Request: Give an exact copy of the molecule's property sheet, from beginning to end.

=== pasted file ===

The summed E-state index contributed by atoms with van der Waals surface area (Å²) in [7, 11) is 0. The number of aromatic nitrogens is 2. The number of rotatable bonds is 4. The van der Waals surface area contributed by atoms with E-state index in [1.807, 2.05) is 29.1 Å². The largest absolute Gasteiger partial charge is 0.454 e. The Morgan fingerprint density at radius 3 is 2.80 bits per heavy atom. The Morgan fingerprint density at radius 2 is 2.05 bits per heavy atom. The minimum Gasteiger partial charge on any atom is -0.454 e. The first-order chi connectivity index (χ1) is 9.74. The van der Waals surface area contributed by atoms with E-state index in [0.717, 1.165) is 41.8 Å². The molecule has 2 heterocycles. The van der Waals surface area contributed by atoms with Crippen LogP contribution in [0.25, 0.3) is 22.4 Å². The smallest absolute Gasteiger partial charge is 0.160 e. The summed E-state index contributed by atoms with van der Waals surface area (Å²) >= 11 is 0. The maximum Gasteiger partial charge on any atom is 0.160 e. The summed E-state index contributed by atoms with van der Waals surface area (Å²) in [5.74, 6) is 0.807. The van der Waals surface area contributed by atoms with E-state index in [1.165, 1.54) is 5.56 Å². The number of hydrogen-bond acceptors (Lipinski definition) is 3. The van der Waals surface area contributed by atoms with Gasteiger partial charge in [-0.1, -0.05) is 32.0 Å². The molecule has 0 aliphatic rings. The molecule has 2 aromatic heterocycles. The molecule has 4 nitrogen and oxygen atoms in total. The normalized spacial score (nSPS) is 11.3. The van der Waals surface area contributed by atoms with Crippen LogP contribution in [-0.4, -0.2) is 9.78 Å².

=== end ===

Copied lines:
The summed E-state index contributed by atoms with van der Waals surface area (Å²) in [7, 11) is 0. The number of aromatic nitrogens is 2. The number of rotatable bonds is 4. The van der Waals surface area contributed by atoms with E-state index in [1.807, 2.05) is 29.1 Å². The largest absolute Gasteiger partial charge is 0.454 e. The Morgan fingerprint density at radius 3 is 2.80 bits per heavy atom. The Morgan fingerprint density at radius 2 is 2.05 bits per heavy atom. The minimum Gasteiger partial charge on any atom is -0.454 e. The first-order chi connectivity index (χ1) is 9.74. The van der Waals surface area contributed by atoms with E-state index in [0.717, 1.165) is 41.8 Å². The molecule has 2 heterocycles. The van der Waals surface area contributed by atoms with Crippen LogP contribution in [0.25, 0.3) is 22.4 Å². The smallest absolute Gasteiger partial charge is 0.160 e. The summed E-state index contributed by atoms with van der Waals surface area (Å²) >= 11 is 0. The maximum Gasteiger partial charge on any atom is 0.160 e. The summed E-state index contributed by atoms with van der Waals surface area (Å²) in [5.74, 6) is 0.807. The van der Waals surface area contributed by atoms with E-state index in [1.165, 1.54) is 5.56 Å². The number of hydrogen-bond acceptors (Lipinski definition) is 3. The van der Waals surface area contributed by atoms with Gasteiger partial charge in [-0.1, -0.05) is 32.0 Å². The molecule has 0 aliphatic rings. The molecule has 2 aromatic heterocycles. The molecule has 4 nitrogen and oxygen atoms in total. The normalized spacial score (nSPS) is 11.3. The van der Waals surface area contributed by atoms with Crippen LogP contribution in [-0.4, -0.2) is 9.78 Å².